Enough With the Breast-feeding Wars!

Filed under: Breast-Feeding, Opinions

And we think men are obsessed with breasts? Geez, can we possibly call a time-out on the mom vs. mom breast-feeding wars?

The latest skirmish erupted recently when Michelle Obama said she wants to promote breast-feeding, particularly among African Americans, even as the IRS announced it will now give a tax break on breast pumps.

To which Michelle Bachmann said that this just shows the left thinks "government is the answer to everything," while Sarah Palin said that of course Mrs. O says you "better" breast-feed your baby -- "because the price of milk is so high."

Yap, yap, yap. You know what is truly optimal, when it comes to feeding your baby?

Whatever works best for you.

It's a measure of how crazed we have become on this topic that just saying, "It's not such a big deal!" is a big deal. Our culture is hung up on mama's milk, and the undercurrent is: Why should anyone consider what is best for the mom when the baby's whole future is at stake?

I'll tell you why. Because a baby's whole future is not at stake. That's the conclusion I came to after reading the new book, "Is Breast Best?" by Joan B. Wolf.

As Wolf points out, we are treating "Breast vs. Formula" as though it were "Safety vs. Danger" -- even though we know that millions of American babies have been brought up on formula and are doing just fine.

Are they doing as outstandingly fine as they could be if only they'd been breast-fed from day one through day 365? Pretty much, yes.

Wolf knows that this is heresy, but after poring over countless studies, she realized that, aside from a measurably lower risk of GI infections, the differences between breast- and formula-fed babies could not definitively be traced back to what those kids were drinking. It's quite possible that the breast-fed babies enjoyed some advantages simply by being parented by health-conscious moms.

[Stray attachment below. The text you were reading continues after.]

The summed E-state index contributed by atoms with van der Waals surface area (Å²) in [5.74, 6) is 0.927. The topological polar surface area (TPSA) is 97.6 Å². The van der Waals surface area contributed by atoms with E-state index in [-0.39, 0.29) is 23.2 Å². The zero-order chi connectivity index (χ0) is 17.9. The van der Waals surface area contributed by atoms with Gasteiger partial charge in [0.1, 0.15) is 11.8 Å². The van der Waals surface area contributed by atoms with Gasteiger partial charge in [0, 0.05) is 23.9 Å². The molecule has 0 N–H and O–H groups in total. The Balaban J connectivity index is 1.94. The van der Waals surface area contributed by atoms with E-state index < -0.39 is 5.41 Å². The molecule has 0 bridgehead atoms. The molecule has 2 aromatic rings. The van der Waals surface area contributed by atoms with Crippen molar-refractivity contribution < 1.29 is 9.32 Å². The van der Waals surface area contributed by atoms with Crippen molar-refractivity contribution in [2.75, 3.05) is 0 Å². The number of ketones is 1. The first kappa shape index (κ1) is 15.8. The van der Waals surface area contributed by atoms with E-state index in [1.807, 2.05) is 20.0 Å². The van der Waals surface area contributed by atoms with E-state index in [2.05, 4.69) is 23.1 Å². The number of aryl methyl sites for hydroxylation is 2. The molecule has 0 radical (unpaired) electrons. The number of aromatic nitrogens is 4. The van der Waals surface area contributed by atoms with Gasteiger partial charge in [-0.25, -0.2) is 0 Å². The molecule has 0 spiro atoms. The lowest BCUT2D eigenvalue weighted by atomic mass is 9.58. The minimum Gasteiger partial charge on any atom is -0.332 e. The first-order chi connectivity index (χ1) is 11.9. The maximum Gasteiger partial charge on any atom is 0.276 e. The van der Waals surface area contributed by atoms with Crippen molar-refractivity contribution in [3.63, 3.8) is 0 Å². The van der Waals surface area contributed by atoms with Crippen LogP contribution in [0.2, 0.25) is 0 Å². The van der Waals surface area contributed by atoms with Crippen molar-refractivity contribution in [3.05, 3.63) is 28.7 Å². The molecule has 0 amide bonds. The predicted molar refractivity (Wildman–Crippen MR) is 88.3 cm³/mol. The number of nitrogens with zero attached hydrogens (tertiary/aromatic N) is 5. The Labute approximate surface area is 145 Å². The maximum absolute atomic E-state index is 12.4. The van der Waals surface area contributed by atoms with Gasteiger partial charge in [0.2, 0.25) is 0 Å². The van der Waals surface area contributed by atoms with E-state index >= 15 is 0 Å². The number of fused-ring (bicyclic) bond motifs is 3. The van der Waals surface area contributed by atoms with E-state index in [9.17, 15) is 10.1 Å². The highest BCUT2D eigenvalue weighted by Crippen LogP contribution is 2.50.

Moreover, the advantages were not so overwhelming that they trumped a mother's desire to not breast-feed. If we are set on giving our kids every single advantage, "no matter how high the cost to the mother or how marginal the risk to the baby," Wolf points out, then why don't we tell the families of newborns to move out of the city? After all, clean air is better for the baby, too.

Her point is that we face decisions on an almost daily basis about what is best for our kids. Some things that sound good we do, some we don't, and that's okay. Life is never perfect. We cannot prevent (or even predict) all risks down the road.

Our culture makes it sound as if accepting even a tiny risk is evil, but it's not. It's life. Let's quit beating our breasts -- and everyone else's -- about it.

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AdviceMama Says:
Start by teaching him that it is safe to do so.